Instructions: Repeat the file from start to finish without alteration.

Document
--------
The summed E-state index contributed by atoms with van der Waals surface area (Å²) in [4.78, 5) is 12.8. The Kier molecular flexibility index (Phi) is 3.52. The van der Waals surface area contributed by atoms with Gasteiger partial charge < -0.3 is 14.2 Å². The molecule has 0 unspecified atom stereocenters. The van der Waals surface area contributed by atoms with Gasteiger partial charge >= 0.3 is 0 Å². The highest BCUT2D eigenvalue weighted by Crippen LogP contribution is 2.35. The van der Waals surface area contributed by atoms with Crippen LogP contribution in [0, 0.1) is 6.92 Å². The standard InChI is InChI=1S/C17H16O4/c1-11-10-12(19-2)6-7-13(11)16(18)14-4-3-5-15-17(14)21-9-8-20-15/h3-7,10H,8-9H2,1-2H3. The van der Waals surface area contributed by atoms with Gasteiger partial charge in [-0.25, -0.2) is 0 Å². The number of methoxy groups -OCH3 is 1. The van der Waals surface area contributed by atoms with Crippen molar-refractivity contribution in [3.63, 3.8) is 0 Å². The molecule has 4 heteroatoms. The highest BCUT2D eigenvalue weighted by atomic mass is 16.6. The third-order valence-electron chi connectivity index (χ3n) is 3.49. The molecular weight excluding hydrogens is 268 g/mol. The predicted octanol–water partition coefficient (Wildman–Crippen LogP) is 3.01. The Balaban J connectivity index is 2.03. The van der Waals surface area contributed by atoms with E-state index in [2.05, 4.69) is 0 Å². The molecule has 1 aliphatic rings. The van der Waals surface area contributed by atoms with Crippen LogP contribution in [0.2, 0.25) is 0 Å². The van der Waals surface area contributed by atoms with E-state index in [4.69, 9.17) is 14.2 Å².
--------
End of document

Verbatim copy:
The summed E-state index contributed by atoms with van der Waals surface area (Å²) in [4.78, 5) is 12.8. The Kier molecular flexibility index (Phi) is 3.52. The van der Waals surface area contributed by atoms with Gasteiger partial charge < -0.3 is 14.2 Å². The molecule has 0 unspecified atom stereocenters. The van der Waals surface area contributed by atoms with Gasteiger partial charge >= 0.3 is 0 Å². The highest BCUT2D eigenvalue weighted by Crippen LogP contribution is 2.35. The van der Waals surface area contributed by atoms with Crippen LogP contribution in [0, 0.1) is 6.92 Å². The standard InChI is InChI=1S/C17H16O4/c1-11-10-12(19-2)6-7-13(11)16(18)14-4-3-5-15-17(14)21-9-8-20-15/h3-7,10H,8-9H2,1-2H3. The van der Waals surface area contributed by atoms with Gasteiger partial charge in [-0.25, -0.2) is 0 Å². The number of methoxy groups -OCH3 is 1. The van der Waals surface area contributed by atoms with Crippen molar-refractivity contribution in [3.63, 3.8) is 0 Å². The molecule has 4 heteroatoms. The highest BCUT2D eigenvalue weighted by atomic mass is 16.6. The third-order valence-electron chi connectivity index (χ3n) is 3.49. The molecular weight excluding hydrogens is 268 g/mol. The predicted octanol–water partition coefficient (Wildman–Crippen LogP) is 3.01. The Balaban J connectivity index is 2.03. The van der Waals surface area contributed by atoms with E-state index in [2.05, 4.69) is 0 Å². The molecule has 1 aliphatic rings. The van der Waals surface area contributed by atoms with Crippen LogP contribution in [0.2, 0.25) is 0 Å². The van der Waals surface area contributed by atoms with E-state index in [4.69, 9.17) is 14.2 Å².